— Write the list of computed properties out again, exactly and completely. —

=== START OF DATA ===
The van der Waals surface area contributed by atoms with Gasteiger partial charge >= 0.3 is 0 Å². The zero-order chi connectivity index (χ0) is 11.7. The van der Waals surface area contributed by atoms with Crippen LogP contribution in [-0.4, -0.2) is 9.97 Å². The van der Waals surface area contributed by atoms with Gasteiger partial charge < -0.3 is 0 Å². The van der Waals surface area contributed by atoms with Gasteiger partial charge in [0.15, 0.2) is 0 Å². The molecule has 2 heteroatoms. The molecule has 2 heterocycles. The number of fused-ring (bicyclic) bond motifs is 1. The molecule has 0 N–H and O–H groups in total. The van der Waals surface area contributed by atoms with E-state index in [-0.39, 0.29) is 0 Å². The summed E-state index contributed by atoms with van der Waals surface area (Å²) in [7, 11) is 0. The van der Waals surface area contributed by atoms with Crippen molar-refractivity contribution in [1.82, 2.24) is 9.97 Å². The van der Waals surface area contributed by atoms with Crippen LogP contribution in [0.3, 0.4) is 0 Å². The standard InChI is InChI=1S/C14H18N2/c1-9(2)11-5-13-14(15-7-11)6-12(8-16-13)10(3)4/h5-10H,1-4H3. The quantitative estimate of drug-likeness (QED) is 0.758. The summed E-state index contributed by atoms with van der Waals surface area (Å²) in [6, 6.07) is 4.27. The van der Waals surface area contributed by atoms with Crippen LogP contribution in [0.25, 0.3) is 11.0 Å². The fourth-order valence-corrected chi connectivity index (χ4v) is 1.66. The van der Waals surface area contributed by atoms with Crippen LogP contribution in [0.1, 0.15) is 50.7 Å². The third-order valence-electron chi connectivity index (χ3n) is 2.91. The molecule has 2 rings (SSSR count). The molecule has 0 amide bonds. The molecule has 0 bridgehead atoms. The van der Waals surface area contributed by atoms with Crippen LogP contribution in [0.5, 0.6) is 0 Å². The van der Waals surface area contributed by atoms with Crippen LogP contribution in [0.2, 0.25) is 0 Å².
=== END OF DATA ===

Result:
The van der Waals surface area contributed by atoms with Gasteiger partial charge >= 0.3 is 0 Å². The zero-order chi connectivity index (χ0) is 11.7. The van der Waals surface area contributed by atoms with Crippen LogP contribution in [-0.4, -0.2) is 9.97 Å². The van der Waals surface area contributed by atoms with Gasteiger partial charge < -0.3 is 0 Å². The van der Waals surface area contributed by atoms with Gasteiger partial charge in [0.15, 0.2) is 0 Å². The molecule has 2 heteroatoms. The molecule has 2 heterocycles. The number of fused-ring (bicyclic) bond motifs is 1. The molecule has 0 N–H and O–H groups in total. The van der Waals surface area contributed by atoms with E-state index in [-0.39, 0.29) is 0 Å². The summed E-state index contributed by atoms with van der Waals surface area (Å²) in [7, 11) is 0. The van der Waals surface area contributed by atoms with Crippen molar-refractivity contribution in [1.82, 2.24) is 9.97 Å². The van der Waals surface area contributed by atoms with Crippen LogP contribution in [0.3, 0.4) is 0 Å². The standard InChI is InChI=1S/C14H18N2/c1-9(2)11-5-13-14(15-7-11)6-12(8-16-13)10(3)4/h5-10H,1-4H3. The quantitative estimate of drug-likeness (QED) is 0.758. The summed E-state index contributed by atoms with van der Waals surface area (Å²) in [6, 6.07) is 4.27. The van der Waals surface area contributed by atoms with Crippen LogP contribution in [0.25, 0.3) is 11.0 Å². The fourth-order valence-corrected chi connectivity index (χ4v) is 1.66. The van der Waals surface area contributed by atoms with Crippen LogP contribution in [0.1, 0.15) is 50.7 Å². The third-order valence-electron chi connectivity index (χ3n) is 2.91. The molecule has 2 rings (SSSR count). The molecule has 0 amide bonds. The molecule has 0 bridgehead atoms. The van der Waals surface area contributed by atoms with Crippen LogP contribution in [0.5, 0.6) is 0 Å². The van der Waals surface area contributed by atoms with Crippen LogP contribution in [0.2, 0.25) is 0 Å².